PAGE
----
The already existing seeds of nationalism sown on Indian soil in the preceding centuries by the likes of Maharana Pratap, Chhatrapati Shivaji Maharaj, Maharaja Ranjit Singh, et al, sprouted into a fully developed tree in the 19th century. In this period, Indian nationalistic thought was augmented, sharpened, and given a modern accent by assimilating certain western ideas through the mediation of English education. An exposure to the utilitarian theory of morality, propagated by Jeremy Bentham and John Stuart Mill, and its application to social, economic, and political spheres, combined with the ideals of the French Revolution – Liberty, Equality, and Fraternity – provided a great impetus for Indian nationalist thinking by the newly English-educated modern Indians. Along with western ideas came the Western literary forms too – such as novel, essay, the Homeric/Virgilian/Miltonian epic poetry and sonnets.
In the pioneering Bengali novelist Bankim Chandra Chattopadhyay’s magnum opus Anandamath, widely regarded as a foundational text for the understanding of Indian nationalism, the above-mentioned ideas reify in the context of imperial and colonial Bengal vis-à-vis India.
The novel iconically personifies India as the mother and the sannyasins who are fighting for her freedom as her santaan or children. The santaan dal, or the band of renunciate warriors for freedom who see themselves as the children of Bharatmata in Anandamath, famously gave the rousing cry of “Vande Mataram”, meaning “I revere the Mother”. Thereafter, Vande Mataram came to be the unofficial anthem of India’s freedom struggle. The vision of Bharatmata in the image of the weapon wielding goddesses Jagaddhatri, Kali, and Durga – three of the many incarnations of Shakti, the divine feminine of the Hindu pantheon – evoke the essence of the heroic.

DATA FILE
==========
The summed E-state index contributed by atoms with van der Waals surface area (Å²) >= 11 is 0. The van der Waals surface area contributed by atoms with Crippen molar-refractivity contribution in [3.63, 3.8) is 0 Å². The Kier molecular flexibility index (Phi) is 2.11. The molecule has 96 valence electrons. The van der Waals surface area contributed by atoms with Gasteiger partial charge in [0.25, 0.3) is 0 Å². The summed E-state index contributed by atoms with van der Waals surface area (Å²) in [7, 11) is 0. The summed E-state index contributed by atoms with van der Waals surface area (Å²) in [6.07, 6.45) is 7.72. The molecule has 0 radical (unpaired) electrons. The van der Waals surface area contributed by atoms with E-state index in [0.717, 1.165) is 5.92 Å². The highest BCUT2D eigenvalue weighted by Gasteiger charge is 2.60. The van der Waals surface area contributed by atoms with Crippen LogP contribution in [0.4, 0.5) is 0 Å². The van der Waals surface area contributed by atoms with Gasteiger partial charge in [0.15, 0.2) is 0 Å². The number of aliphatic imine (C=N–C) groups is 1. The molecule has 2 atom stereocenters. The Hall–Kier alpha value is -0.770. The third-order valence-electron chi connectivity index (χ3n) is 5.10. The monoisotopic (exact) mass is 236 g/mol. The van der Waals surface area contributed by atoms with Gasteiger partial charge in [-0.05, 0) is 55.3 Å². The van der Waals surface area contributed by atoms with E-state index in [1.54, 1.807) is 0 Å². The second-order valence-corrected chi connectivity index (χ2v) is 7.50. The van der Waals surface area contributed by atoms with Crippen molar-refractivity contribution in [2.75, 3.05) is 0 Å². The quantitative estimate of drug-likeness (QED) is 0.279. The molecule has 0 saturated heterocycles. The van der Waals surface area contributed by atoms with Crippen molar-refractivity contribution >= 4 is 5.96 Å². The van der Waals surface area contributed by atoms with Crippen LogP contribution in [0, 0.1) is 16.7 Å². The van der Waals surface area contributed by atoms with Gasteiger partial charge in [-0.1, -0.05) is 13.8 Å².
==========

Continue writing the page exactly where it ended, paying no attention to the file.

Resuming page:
The literary and artistic trope of imagining Bharatavarsha, the country as the self-same physical incarnation of the Divine Mother of the Hindu cosmos, is reiterated again and again in the works of Bengali literary and artistic stalwarts. Abanindranath Tagore has rendered the mother in his famous painting Bharatmata while Rabindranath Tagore has invoked her in a number of his songs, poems, and other literary works.
One particular lyric in the category Swadesh in the corpus of Rabindranath’s songs invokes the Mother in this manner:
আজি বাংলাদেশের হৃদয় হতে কখন আপনি
তুমি এই অপরূপ রূপে বাহির হলে জননী!
ওগো মা, তোমায় দেখে দেখে আঁখি না ফিরে!
তোমার দুয়ার আজি খুলে গেছে সোনার মন্দিরে॥
ডান হাতে তোর খড়্গ জ্বলে, বাঁ হাত করে শঙ্কাহরণ,
দুই নয়নে স্নেহের হাসি, ললাটনেত্র আগুনবরণ।
ওগো মা, তোমার কী মুরতি আজি দেখি রে!
তোমার দুয়ার আজি খুলে গেছে সোনার মন্দিরে ॥
Aaji baangladesher hriday hote kakhon aaponi
Tumi ei aporup rupe baahir hole janoni.
Ogo maa, tomay dekhe dekhe aankhi naa phire !
Tomar duwar aaji khule gechhe sonar mondire.